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The McGraths of Oderin, an island community in Placentia Bay, were one of the leading families in Placentia and St. Mary's bays, and other parts of Newfoundland, with sons and daughters over several generations contributing to the political, religious, legal and educational life of Newfoundland. Patriarch Richard McGrath was a fisherman who represented Placentia and St. Mary's in the House of Assembly as a Liberal from 1861 to 1865. He was later appointed a stipendiary magistrate.
His oldest son, James Francis McGrath, was born in Little Placentia (later renamed Argentia) on May 23, 1859. He was educated at Oderin, and like many Roman Catholic sons, he was sent to St. Bonaventure's College in St. John's to finish his education.
He returned to Oderin, where he entered the fishery as a boat owner and operator, involved in the Grand Banks cod fishery and the inner Placentia Bay herring fishery. He established a solid reputation as a hardworking and resourceful individual. It was only natural that he was approached to enter the political arena.
James McGrath's first attempt at a seat in the House of Assembly came in the election of Oct. 31, 1885. That election is notorious in Newfoundland political history for its blatant sectarianism, both in the campaign and in the make-up and ideology of the two parties.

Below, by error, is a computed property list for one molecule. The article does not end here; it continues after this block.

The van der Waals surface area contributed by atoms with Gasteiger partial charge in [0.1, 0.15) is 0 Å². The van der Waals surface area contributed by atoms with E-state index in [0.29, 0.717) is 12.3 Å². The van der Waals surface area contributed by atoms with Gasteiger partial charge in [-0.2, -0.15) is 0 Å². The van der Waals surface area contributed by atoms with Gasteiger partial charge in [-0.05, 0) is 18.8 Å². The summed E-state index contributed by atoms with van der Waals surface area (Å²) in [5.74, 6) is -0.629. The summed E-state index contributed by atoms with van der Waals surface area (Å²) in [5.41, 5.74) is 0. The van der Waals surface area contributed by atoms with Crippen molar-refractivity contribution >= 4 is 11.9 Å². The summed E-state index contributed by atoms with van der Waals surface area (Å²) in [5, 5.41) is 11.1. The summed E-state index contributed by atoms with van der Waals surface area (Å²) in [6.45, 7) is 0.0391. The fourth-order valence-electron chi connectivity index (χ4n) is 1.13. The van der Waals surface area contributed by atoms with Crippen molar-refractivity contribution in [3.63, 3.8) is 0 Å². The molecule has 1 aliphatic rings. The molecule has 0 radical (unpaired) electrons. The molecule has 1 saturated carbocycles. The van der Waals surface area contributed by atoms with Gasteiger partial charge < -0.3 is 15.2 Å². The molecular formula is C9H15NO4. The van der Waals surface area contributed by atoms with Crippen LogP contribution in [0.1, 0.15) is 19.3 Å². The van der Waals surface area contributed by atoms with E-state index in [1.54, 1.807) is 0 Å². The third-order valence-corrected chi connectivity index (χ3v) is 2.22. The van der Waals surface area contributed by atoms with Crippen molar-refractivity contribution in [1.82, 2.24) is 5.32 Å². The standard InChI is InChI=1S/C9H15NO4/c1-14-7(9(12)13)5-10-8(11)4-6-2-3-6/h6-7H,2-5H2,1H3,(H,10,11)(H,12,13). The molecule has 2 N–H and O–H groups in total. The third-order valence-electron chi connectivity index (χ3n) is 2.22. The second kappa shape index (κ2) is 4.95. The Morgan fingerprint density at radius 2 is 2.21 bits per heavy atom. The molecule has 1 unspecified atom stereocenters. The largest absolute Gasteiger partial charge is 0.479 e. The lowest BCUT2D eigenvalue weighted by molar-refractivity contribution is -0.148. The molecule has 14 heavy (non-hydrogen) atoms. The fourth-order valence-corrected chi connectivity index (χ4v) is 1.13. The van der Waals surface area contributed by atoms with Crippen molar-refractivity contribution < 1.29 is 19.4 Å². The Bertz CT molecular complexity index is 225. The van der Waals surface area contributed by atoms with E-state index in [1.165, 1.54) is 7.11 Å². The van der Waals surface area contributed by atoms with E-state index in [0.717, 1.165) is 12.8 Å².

On Boxing Day 1883, fighting broke out in Harbour Grace between parading Protestant Orangemen and Roman Catholics. Several people were killed, but subsequent trials resulted in acquittals as witness after witness contradicted each other's testimony.
One of the results of these trials was a restructuring of political allegiances as some Protestant members of the governing Liberals under Prime Minister William Whiteway broke with their leader to join a new party.
Under the leadership of St. John's merchant Robert Thorburn, the new party consisted of these disgruntled Liberals and the remnants of the Conservative party, which had been floundering in opposition for many years.
The Reform party, as it became known, promised an end to political corruption and no coalition with Roman Catholic members of the new House of Assembly. The Liberal party was predominantly Roman Catholic, and was equally determined to protect the interests of all Catholic citizens.
The election was unique, in that one third of the members were returned by acclamation. Those districts that did have contests usually had the one of the two main parties fighting one or more independent candidates, as for the most part, the Liberals ran only in predominantly Catholic districts and Reformers in predominantly Protestant ones.
James McGrath was elected at the head of the poll in the three-member district of Placentia and St. Mary's. He was re-elected twice, in the general elections of 1889 and 1893. In 1889, he was part of the Liberal coalition re-established by Whiteway, and received appointment to the Fisheries Commission, precursor to the Department of Marine and Fisheries, in part because of his extensive knowledge and experience in fisheries matters.